No country is, of course, immune from historical amnesia. All Australians know of the Right’s incessant attempts to deny the existence, enormity and importance of the Stolen Generations. We are seeing more of the same in the current debate about the FrontierWars, and of course the memory of the First World War is particularly susceptible to manipulation by those who would have us sacrifice yet another generation of our own to the imperial imperatives of foreign states, and at the least the din surrounding the ANZAC legend tends to drown out any analysis of the truly ‘nation-shaping’ battles played out on home-front.
A lesson in the importance of historical memory can be found in the story of FranciscoBoix, a Catalan photographer who was exiled to France following the fall of Barcelona. Born in 1920, Boix was only sixteen years old when civil war erupted across Spain, only 20 when, after fighting against Hitler’s march on Paris, he was captured and sent to Mauthausen concentration camp along with many of his exiled Spanish comrades. There in Mauthausen – thanks to his expertise in photography, and thanks to the Germans’ insistence on documenting every facet of the camp life, and also thanks to the silent support of an Austrian woman by the name of Ms. Pointner whose role was to stow away the negatives in her own home – he and his comrades were able to smuggle some 3,000 negatives of all the photographs he was ordered to produce, photos which became indispensable in convicting Nazi war criminals following the fall of Berlin, including Ernst Kaltenbrunner, the highest level SS officer to be convicted in the Nuremburg trials. Boix – a man robbed of his government, his city, his country, his highest hopes and dreams – was, at least, able to live to see justice dealt to his thieves. Had Boix not had the courage to copy the negatives, and had an ordinary Austrian woman not found the courage to hide the negatives from SS eyes, and had the many ordinary people involved in this operation not done the little that they could, had they not used their skills, position or luck to fight, then the world would have lost to the furnace the very stuff of history, along with the slim opportunity for justice to prevail in that century of blood, as all evidence would have gone up in the smoke and ashes of those photographs. As Nick Lloyd commented, this is surely the truest definition of heroism; that of the ordinary person doing the little that they can do with the little they have to fight against injustice; to act.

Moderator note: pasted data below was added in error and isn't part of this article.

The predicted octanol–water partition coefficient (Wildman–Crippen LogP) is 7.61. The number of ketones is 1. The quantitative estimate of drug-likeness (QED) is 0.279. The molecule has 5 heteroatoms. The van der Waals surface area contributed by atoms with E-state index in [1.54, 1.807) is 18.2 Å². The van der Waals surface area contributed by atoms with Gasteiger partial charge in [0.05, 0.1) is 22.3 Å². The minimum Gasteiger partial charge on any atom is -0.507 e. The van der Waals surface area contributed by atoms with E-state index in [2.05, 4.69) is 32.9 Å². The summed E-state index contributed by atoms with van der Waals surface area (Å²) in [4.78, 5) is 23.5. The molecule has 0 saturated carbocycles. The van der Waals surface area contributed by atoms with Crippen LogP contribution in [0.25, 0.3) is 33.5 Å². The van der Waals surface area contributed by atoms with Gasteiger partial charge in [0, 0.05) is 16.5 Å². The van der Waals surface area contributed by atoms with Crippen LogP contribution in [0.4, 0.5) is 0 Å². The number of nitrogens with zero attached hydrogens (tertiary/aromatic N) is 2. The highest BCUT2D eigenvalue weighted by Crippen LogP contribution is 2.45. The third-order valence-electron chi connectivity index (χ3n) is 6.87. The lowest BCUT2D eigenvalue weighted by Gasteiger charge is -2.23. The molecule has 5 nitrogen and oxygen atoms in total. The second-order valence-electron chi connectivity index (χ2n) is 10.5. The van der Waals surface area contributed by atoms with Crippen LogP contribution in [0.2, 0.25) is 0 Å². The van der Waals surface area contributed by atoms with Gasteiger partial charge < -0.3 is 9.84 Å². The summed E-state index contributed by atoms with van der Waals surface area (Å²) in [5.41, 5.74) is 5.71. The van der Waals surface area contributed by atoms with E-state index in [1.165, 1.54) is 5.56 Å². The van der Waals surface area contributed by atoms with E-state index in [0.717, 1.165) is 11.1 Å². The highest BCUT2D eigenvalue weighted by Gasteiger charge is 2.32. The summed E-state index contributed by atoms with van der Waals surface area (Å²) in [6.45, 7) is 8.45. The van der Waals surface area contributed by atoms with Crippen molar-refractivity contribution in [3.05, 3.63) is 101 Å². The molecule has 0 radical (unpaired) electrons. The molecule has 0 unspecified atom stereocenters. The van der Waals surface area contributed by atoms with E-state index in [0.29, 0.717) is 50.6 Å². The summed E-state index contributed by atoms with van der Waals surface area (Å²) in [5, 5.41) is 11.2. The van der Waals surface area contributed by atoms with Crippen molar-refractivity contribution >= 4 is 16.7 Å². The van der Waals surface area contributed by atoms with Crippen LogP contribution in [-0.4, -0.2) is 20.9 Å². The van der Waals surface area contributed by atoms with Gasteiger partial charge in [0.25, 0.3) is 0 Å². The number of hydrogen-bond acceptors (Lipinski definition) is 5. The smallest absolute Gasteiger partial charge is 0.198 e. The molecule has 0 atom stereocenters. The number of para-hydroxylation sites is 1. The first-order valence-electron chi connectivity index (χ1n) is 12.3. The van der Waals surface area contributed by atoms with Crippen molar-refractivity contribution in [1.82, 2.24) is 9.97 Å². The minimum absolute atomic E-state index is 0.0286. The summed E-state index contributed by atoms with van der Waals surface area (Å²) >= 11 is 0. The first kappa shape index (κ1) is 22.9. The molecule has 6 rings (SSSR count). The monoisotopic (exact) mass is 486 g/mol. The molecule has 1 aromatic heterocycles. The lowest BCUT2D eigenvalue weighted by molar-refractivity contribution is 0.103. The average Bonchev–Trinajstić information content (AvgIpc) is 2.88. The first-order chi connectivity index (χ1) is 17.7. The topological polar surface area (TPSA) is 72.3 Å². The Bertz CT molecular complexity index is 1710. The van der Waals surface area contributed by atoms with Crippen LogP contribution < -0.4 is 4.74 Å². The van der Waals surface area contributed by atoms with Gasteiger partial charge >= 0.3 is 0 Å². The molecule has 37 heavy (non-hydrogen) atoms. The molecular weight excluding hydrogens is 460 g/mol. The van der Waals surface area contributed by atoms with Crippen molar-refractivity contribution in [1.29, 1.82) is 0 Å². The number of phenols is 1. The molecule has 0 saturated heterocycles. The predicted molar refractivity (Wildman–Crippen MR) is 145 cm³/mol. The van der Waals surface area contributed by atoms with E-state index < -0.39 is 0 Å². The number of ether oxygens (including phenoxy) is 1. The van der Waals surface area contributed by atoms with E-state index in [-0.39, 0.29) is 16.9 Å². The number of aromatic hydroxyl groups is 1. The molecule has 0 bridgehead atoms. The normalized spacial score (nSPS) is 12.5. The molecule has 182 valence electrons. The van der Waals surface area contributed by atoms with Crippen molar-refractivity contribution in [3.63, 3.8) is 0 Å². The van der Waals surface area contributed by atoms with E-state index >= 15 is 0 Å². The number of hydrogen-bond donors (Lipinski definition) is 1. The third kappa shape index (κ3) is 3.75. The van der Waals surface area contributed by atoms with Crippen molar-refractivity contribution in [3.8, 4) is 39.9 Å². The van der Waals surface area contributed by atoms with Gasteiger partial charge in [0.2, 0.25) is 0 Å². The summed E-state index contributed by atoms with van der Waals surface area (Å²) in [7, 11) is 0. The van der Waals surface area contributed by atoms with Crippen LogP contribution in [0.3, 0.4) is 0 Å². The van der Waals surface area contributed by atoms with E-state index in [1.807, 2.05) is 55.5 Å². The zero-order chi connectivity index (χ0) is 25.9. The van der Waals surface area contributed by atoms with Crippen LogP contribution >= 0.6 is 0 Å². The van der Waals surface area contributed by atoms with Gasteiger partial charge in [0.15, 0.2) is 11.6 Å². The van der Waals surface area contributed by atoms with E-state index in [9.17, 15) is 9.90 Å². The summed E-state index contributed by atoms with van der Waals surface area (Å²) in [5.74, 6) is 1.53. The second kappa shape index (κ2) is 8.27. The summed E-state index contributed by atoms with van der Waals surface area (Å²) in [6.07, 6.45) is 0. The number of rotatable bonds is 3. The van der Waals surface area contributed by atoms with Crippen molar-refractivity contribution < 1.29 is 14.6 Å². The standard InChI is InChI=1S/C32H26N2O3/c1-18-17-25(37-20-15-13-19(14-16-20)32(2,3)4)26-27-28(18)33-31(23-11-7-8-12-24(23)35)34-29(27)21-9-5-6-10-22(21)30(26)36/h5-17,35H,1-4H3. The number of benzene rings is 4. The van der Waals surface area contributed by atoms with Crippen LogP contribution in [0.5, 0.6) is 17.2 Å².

David Matheison and Nick Lloyd are, in their own ways continuing the work of Boix, slowly working away to ensure that all will not be forgot, that our collective memory won’t be the final victim of Franco’s coup. Any visitor to Spain should then join one of their tours through two cities which once presented humanity with one last ray of light before the sun set so prematurely on that century of blood, the loss of which is bitterly tragic beyond all words.